I-TEAM: Family shares foster care story
JONESBORO, Ark. (KAIT) - In 2020, there were over 170 foster family homes in Area 8 which includes Fulton, Izard, Sharp, Randolph, Lawrence, Clay, Greene, Craighead, and Mississippi Counties.
Now there are just over 150.
The main topic that many continued to stress as reporter Imani Williams looked into the foster care system in Arkansas was the need for more foster families and more homes.
The Wright family said they know they have to keep their doors open, because if they don’t that is just one less place for a child to go.
“There is just so much need that if we were to stop then we know that is just one less family that is out there for them for the foster kids,” said Jason Wright, a foster parent.
Jason and Tonya Wright began their journey as foster parents in 2012.
“When we first started we said we would take one child and we’ll take it slow and easy. But that is not the case,” said Tonya Wright, a foster parent.
It’s something they did not know too much about but felt called to do.
“There is joy, heartbreak, and there is anger at times. We call on God to get us through it,” said Tonya.
Once the couple started to foster, they saw how much of a need there was across the state and in Area 8.
“It’s so important that they have somewhere that they can go that they feel safe, that they have food that they have access to and they can have a safe bed,” she said.
In just those counties, data shows over 400 children are in foster care with less than 160 homes available for them to be placed in.
“Like she said, we’ve had 42 kids but if we could have taken them it could have been triple or quadruple that because we get calls every day from D-H-S wanting us to take a child,” said Jason. “But we just don’t have the beds for it.”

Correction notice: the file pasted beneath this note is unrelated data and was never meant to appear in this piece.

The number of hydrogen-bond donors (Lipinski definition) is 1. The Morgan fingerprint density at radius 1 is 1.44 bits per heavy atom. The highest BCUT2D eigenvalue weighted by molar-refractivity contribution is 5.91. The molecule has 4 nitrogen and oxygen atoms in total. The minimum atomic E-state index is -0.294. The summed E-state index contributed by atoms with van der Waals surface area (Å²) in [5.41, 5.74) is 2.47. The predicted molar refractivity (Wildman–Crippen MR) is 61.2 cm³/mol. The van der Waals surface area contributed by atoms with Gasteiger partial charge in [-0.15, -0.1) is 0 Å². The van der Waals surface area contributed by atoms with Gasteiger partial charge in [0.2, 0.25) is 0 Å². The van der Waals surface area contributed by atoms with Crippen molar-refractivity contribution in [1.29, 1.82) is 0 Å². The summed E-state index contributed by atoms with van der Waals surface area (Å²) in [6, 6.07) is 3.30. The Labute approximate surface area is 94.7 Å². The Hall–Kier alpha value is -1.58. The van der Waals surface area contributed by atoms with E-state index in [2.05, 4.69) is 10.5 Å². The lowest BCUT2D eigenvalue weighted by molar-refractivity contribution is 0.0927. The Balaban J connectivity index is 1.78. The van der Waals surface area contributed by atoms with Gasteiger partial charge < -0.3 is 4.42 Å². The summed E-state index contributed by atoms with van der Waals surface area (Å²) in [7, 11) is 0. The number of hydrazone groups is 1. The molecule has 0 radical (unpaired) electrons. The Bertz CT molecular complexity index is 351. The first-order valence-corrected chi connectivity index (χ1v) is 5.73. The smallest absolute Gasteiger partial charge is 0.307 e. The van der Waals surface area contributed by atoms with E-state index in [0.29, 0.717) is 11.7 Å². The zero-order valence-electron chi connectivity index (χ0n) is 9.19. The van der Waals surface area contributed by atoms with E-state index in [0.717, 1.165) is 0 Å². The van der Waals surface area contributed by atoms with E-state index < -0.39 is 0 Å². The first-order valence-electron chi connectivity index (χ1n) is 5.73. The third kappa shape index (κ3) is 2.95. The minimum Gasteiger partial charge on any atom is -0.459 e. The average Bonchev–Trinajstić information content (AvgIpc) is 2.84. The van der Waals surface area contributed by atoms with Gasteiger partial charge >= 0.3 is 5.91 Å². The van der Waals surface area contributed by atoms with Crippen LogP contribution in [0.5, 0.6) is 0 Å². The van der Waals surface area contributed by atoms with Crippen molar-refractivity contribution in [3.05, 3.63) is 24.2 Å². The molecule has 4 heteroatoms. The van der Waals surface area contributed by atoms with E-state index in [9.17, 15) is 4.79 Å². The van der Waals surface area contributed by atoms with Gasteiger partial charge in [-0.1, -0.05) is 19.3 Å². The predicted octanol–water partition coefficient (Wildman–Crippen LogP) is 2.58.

In 2014, only two years after the Wright’s opened their home to foster care a sweet two-year-old changed their lives.
“He tottled in at 2 years old and just stole our hearts. He walked straight up to me and said ‘Hello Daddy where is my room’,” the couple explained.
Michael entered their home as a foster kid when he was just two, now he is eleven, but no longer within the foster care system.
“The day that we got to adopt him was one of the most joyous and saddest days ever. While we are excited about us and Michael we also mourn the family that had a loss for that day,” said Tonya.
“It will be really important because I probably wouldn’t be here. I probably wouldn’t have any of my friends I have right now. I wouldn’t have anything that I have and own and they just changed my life,” said Michael.
He said he likes sports and eating. His favorite food is his dad’s bacon.
“It gave me a chance to endure the love that mom and dad gave me, and it just helped me out a bunch,” Michael said.”
The Wrights have adopted two other kids as well and still foster others.
They said they will continue to answer the calls from The Department of Children and Family Services as long as they can.
“What helps us to keep answering the phone are the successes that we’ve seen. Kids that have gotten to go home that are still home today,” said Tonya.
While there are still over 400 children in foster care that number is down by 70 since April of 2022, according to data.
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